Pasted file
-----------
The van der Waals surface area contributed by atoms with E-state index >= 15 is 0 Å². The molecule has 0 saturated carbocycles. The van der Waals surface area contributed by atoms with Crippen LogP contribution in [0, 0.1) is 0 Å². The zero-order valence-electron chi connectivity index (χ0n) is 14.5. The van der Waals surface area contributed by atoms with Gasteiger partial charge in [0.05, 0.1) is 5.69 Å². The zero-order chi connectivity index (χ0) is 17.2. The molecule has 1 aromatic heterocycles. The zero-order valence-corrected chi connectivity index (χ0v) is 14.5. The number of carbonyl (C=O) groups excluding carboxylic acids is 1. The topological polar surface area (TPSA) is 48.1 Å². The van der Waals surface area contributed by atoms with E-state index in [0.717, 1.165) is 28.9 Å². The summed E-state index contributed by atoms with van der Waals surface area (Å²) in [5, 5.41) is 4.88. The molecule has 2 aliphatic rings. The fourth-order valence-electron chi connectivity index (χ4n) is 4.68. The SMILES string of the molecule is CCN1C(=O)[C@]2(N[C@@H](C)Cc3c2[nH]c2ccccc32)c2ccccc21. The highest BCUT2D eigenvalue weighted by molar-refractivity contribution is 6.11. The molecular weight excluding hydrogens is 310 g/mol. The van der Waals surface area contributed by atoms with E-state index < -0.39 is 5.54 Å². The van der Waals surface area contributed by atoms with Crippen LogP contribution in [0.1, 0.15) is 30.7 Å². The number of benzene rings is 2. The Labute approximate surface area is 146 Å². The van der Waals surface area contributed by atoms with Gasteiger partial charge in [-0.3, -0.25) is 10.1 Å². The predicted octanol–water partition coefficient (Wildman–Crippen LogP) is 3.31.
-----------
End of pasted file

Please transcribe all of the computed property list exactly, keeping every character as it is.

The van der Waals surface area contributed by atoms with E-state index >= 15 is 0 Å². The molecule has 0 saturated carbocycles. The van der Waals surface area contributed by atoms with Crippen LogP contribution in [0, 0.1) is 0 Å². The zero-order valence-electron chi connectivity index (χ0n) is 14.5. The van der Waals surface area contributed by atoms with Gasteiger partial charge in [0.05, 0.1) is 5.69 Å². The zero-order chi connectivity index (χ0) is 17.2. The molecule has 1 aromatic heterocycles. The zero-order valence-corrected chi connectivity index (χ0v) is 14.5. The number of carbonyl (C=O) groups excluding carboxylic acids is 1. The topological polar surface area (TPSA) is 48.1 Å². The van der Waals surface area contributed by atoms with E-state index in [0.717, 1.165) is 28.9 Å². The summed E-state index contributed by atoms with van der Waals surface area (Å²) in [5, 5.41) is 4.88. The molecule has 2 aliphatic rings. The fourth-order valence-electron chi connectivity index (χ4n) is 4.68. The SMILES string of the molecule is CCN1C(=O)[C@]2(N[C@@H](C)Cc3c2[nH]c2ccccc32)c2ccccc21. The highest BCUT2D eigenvalue weighted by molar-refractivity contribution is 6.11. The molecular weight excluding hydrogens is 310 g/mol. The van der Waals surface area contributed by atoms with E-state index < -0.39 is 5.54 Å². The van der Waals surface area contributed by atoms with Crippen LogP contribution in [0.1, 0.15) is 30.7 Å². The number of benzene rings is 2. The Labute approximate surface area is 146 Å². The van der Waals surface area contributed by atoms with Gasteiger partial charge in [-0.3, -0.25) is 10.1 Å². The predicted octanol–water partition coefficient (Wildman–Crippen LogP) is 3.31.